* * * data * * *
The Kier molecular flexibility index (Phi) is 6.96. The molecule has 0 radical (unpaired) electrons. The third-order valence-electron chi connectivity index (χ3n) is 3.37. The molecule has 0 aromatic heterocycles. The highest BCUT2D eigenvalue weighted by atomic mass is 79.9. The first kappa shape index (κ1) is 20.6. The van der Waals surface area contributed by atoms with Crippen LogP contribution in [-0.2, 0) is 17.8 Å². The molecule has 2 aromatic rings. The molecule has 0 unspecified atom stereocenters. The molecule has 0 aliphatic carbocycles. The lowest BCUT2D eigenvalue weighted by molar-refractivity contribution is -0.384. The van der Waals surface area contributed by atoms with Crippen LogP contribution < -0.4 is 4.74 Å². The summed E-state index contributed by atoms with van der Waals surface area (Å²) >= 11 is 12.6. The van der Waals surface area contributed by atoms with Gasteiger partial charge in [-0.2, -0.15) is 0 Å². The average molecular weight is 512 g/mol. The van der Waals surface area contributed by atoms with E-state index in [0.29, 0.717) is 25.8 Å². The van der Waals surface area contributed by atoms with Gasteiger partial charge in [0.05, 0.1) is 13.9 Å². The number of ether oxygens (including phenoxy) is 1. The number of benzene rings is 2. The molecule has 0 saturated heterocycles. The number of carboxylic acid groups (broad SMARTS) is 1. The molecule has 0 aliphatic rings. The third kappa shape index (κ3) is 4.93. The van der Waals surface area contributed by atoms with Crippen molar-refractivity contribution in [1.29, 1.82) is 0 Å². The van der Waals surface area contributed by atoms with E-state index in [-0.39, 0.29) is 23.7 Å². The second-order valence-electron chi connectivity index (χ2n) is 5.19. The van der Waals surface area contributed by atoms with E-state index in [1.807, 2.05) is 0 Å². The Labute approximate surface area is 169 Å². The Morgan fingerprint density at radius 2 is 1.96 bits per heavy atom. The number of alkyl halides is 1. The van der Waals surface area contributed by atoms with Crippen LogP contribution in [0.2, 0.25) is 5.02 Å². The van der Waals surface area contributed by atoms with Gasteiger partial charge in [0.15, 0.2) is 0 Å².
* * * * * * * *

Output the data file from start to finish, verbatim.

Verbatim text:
The Kier molecular flexibility index (Phi) is 6.96. The molecule has 0 radical (unpaired) electrons. The third-order valence-electron chi connectivity index (χ3n) is 3.37. The molecule has 0 aromatic heterocycles. The highest BCUT2D eigenvalue weighted by atomic mass is 79.9. The first kappa shape index (κ1) is 20.6. The van der Waals surface area contributed by atoms with Crippen LogP contribution in [-0.2, 0) is 17.8 Å². The molecule has 2 aromatic rings. The molecule has 0 unspecified atom stereocenters. The molecule has 0 aliphatic carbocycles. The lowest BCUT2D eigenvalue weighted by molar-refractivity contribution is -0.384. The van der Waals surface area contributed by atoms with Crippen LogP contribution < -0.4 is 4.74 Å². The summed E-state index contributed by atoms with van der Waals surface area (Å²) >= 11 is 12.6. The van der Waals surface area contributed by atoms with Gasteiger partial charge in [-0.2, -0.15) is 0 Å². The average molecular weight is 512 g/mol. The van der Waals surface area contributed by atoms with E-state index in [0.29, 0.717) is 25.8 Å². The van der Waals surface area contributed by atoms with Gasteiger partial charge in [0.05, 0.1) is 13.9 Å². The number of ether oxygens (including phenoxy) is 1. The number of benzene rings is 2. The molecule has 0 saturated heterocycles. The number of carboxylic acid groups (broad SMARTS) is 1. The molecule has 0 aliphatic rings. The third kappa shape index (κ3) is 4.93. The van der Waals surface area contributed by atoms with Crippen molar-refractivity contribution in [1.29, 1.82) is 0 Å². The van der Waals surface area contributed by atoms with E-state index in [-0.39, 0.29) is 23.7 Å². The second-order valence-electron chi connectivity index (χ2n) is 5.19. The van der Waals surface area contributed by atoms with E-state index in [1.807, 2.05) is 0 Å². The Labute approximate surface area is 169 Å². The Morgan fingerprint density at radius 2 is 1.96 bits per heavy atom. The number of alkyl halides is 1. The van der Waals surface area contributed by atoms with Crippen LogP contribution in [0.2, 0.25) is 5.02 Å². The van der Waals surface area contributed by atoms with Gasteiger partial charge in [0.15, 0.2) is 0 Å².